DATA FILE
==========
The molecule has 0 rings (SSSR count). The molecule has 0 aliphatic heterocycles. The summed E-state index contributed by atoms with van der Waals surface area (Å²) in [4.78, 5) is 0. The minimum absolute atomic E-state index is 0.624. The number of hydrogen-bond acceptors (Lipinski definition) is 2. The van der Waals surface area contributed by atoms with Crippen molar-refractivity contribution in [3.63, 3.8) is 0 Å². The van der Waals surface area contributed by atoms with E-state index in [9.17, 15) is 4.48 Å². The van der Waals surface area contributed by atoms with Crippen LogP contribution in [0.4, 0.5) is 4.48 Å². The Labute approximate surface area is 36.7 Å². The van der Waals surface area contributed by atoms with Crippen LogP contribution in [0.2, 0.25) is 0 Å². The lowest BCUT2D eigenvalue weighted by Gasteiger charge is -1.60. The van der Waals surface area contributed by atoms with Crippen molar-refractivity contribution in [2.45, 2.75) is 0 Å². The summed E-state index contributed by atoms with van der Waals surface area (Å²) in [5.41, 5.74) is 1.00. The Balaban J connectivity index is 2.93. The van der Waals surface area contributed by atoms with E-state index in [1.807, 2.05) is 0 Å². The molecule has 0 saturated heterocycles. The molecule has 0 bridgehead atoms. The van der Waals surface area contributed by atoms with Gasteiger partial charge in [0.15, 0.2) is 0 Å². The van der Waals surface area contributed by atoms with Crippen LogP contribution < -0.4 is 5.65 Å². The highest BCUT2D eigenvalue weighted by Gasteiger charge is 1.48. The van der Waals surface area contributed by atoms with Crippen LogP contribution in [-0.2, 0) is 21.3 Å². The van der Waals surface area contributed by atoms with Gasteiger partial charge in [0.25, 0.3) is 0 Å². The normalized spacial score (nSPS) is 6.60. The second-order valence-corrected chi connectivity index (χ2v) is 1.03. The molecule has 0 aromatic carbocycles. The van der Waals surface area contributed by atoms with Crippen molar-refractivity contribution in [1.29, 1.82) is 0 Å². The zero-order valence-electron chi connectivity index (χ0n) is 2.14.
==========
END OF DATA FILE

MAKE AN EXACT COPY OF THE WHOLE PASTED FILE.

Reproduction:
The molecule has 0 rings (SSSR count). The molecule has 0 aliphatic heterocycles. The summed E-state index contributed by atoms with van der Waals surface area (Å²) in [4.78, 5) is 0. The minimum absolute atomic E-state index is 0.624. The number of hydrogen-bond acceptors (Lipinski definition) is 2. The van der Waals surface area contributed by atoms with Crippen molar-refractivity contribution in [3.63, 3.8) is 0 Å². The van der Waals surface area contributed by atoms with E-state index in [9.17, 15) is 4.48 Å². The van der Waals surface area contributed by atoms with Crippen LogP contribution in [0.4, 0.5) is 4.48 Å². The Labute approximate surface area is 36.7 Å². The van der Waals surface area contributed by atoms with Crippen LogP contribution in [0.2, 0.25) is 0 Å². The lowest BCUT2D eigenvalue weighted by Gasteiger charge is -1.60. The van der Waals surface area contributed by atoms with Crippen molar-refractivity contribution in [2.45, 2.75) is 0 Å². The summed E-state index contributed by atoms with van der Waals surface area (Å²) in [5.41, 5.74) is 1.00. The Balaban J connectivity index is 2.93. The van der Waals surface area contributed by atoms with E-state index in [1.807, 2.05) is 0 Å². The molecule has 0 saturated heterocycles. The molecule has 0 bridgehead atoms. The van der Waals surface area contributed by atoms with Gasteiger partial charge in [0.15, 0.2) is 0 Å². The van der Waals surface area contributed by atoms with Crippen LogP contribution < -0.4 is 5.65 Å². The highest BCUT2D eigenvalue weighted by Gasteiger charge is 1.48. The van der Waals surface area contributed by atoms with Crippen LogP contribution in [-0.2, 0) is 21.3 Å². The van der Waals surface area contributed by atoms with Gasteiger partial charge in [0.25, 0.3) is 0 Å². The normalized spacial score (nSPS) is 6.60. The second-order valence-corrected chi connectivity index (χ2v) is 1.03. The molecule has 0 aromatic carbocycles. The van der Waals surface area contributed by atoms with Crippen molar-refractivity contribution in [1.29, 1.82) is 0 Å². The zero-order valence-electron chi connectivity index (χ0n) is 2.14.